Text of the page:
Have the airlines become too arrogant about steadily increasing their fees? Some prominent consumer advocates are starting to think so. Specifically, they believe that some fees, although nominally “optional,” have become so high as to exceed any standard of reasonability and have reached the level of consumer abuse.
Ticket-fee changes—especially Delta’s international fee up to $400, along with fees almost as high on other lines—appear to be the proximate targets. Although domestic fares and fees, including ticket change fees, have long been fully deregulated, the Department of Transportation (DOT) still has statutory authority over fees on international tickets. Specifically, existing legislation calls for international fees to be “reasonable.” Industry mavens say the true cost of a ticket change is something less than $50, and that $400 therefore doesn’t come even close to meeting the “reasonable” standard. Last year, the DOT refused to act on a consumer activist’s formal complaint about international fees, so the road to change would be for someone to petition a court to require that the DOT enforce the existing law.
Challenging the other fees would be more difficult. Whenever someone proposes to curb some airline excess, airlines whine that they’re being unfairly targeted for re-regulation, over-regulated, and over-taxed—and that other industries are not similarly afflicted. That, of course, is an extremely disingenuous position: The two most important recent consumer-protection regulations and requirements were both put in place in responses to egregious consumer abuses:
- Airlines brought truth-in-price-advertising rules on themselves in response to widespread “drip pricing” scams: Instead of advertising the real fare, they arbitrarily split up the actual fare into a phony lowball base fare, which they featured, and a separate “fuel surcharge” or “airline-imposed fee,” which they left out of the fares they initially posted only to add them back later.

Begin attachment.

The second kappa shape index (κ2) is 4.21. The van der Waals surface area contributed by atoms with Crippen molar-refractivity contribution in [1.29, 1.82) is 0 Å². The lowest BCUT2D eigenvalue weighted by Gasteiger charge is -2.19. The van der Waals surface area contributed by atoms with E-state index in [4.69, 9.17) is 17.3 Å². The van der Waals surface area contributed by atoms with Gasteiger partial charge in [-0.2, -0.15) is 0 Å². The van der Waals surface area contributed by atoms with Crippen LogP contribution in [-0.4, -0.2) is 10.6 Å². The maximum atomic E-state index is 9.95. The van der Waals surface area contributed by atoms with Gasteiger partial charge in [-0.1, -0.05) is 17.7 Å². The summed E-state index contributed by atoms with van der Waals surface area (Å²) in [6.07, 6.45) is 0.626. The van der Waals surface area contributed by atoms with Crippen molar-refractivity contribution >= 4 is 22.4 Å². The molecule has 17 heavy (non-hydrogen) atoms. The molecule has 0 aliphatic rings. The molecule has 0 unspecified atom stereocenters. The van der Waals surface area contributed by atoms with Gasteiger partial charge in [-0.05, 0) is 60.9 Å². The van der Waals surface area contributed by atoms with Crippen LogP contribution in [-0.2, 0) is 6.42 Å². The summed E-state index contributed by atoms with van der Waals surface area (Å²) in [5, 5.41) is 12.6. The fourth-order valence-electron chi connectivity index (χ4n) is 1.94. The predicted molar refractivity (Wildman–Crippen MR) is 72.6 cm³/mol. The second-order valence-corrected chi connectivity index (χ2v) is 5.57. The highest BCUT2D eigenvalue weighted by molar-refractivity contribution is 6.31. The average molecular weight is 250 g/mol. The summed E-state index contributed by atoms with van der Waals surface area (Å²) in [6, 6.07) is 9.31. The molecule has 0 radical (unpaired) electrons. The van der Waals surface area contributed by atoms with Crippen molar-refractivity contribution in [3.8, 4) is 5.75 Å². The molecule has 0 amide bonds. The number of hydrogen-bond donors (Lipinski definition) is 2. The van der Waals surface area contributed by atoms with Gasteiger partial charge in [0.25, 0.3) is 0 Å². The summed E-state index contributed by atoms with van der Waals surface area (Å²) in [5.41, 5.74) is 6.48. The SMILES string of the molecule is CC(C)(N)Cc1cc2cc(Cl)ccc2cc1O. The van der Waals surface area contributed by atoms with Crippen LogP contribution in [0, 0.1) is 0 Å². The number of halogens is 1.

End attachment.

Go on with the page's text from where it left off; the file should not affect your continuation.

- Airlines brought tarmac delay penalties on themselves by holding passengers on the tarmac for up to eight hours with no food, no water, no air conditioning, and no functioning toilets.
In these and other cases, the DOT gave the airlines plenty of time to correct the abuses on their own, and acted only when the airlines kept on misleading and abusing their customers.
As to “excessive” taxation and fees, that’s nonsense. Virtually all of the existing fees the airlines complain about as excessive go to funding airports, air-traffic control, and other government aviation services—comparable to the functions that railroads, for example, pay for themselves.
Some consumer advocates are thinking about targeting other abusive fees, as well. Fees on the radar screen are for online booking, bag checking, and such. I’m not sure the folks I’ve been talking to are going to take any specific action, and I can’t predict the outcome, but the consumer resentment is clear—and the ferment is growing.
In a fee development that actually happened, American Airlines announced a change in its bundled fare structure. Last year, American (the old one) announced an intriguing initiative about ticket change fees: A series of fare levels that “bundle” some options, previously charged separately. Initially, the “Choice Essentials” package provided one no-charge checked bag, priority boarding, and no-fee ticket exchange for $68 round trip over the lowest base fare. That was obviously an attractive proposition for anyone likely to want to change a ticket, especially since it added only $18 to the total cost for anyone who wanted to check one bag. Maybe too attractive. Recently, American adjusted the bundle pricing so that the Choice Essential increment dropped to $58 round-trip, but without the no-charge ticket-exchange provision. Now, for a no-fee exchange, you have to opt for the higher “Choice Plus” level, at $160 round trip. That level also includes a no-charge checked bag, priority boarding, 50 percent bonus frequent flyer miles, and (big deal) one “free” drink.
Up till now, no other big airline has copied American’s bundles. But American’s new system could eventually look better to them: Don’t be surprised to see some copycats.
Ed Perkins on Travel is copyright (c) 2014 Tribune Media Services, Inc.
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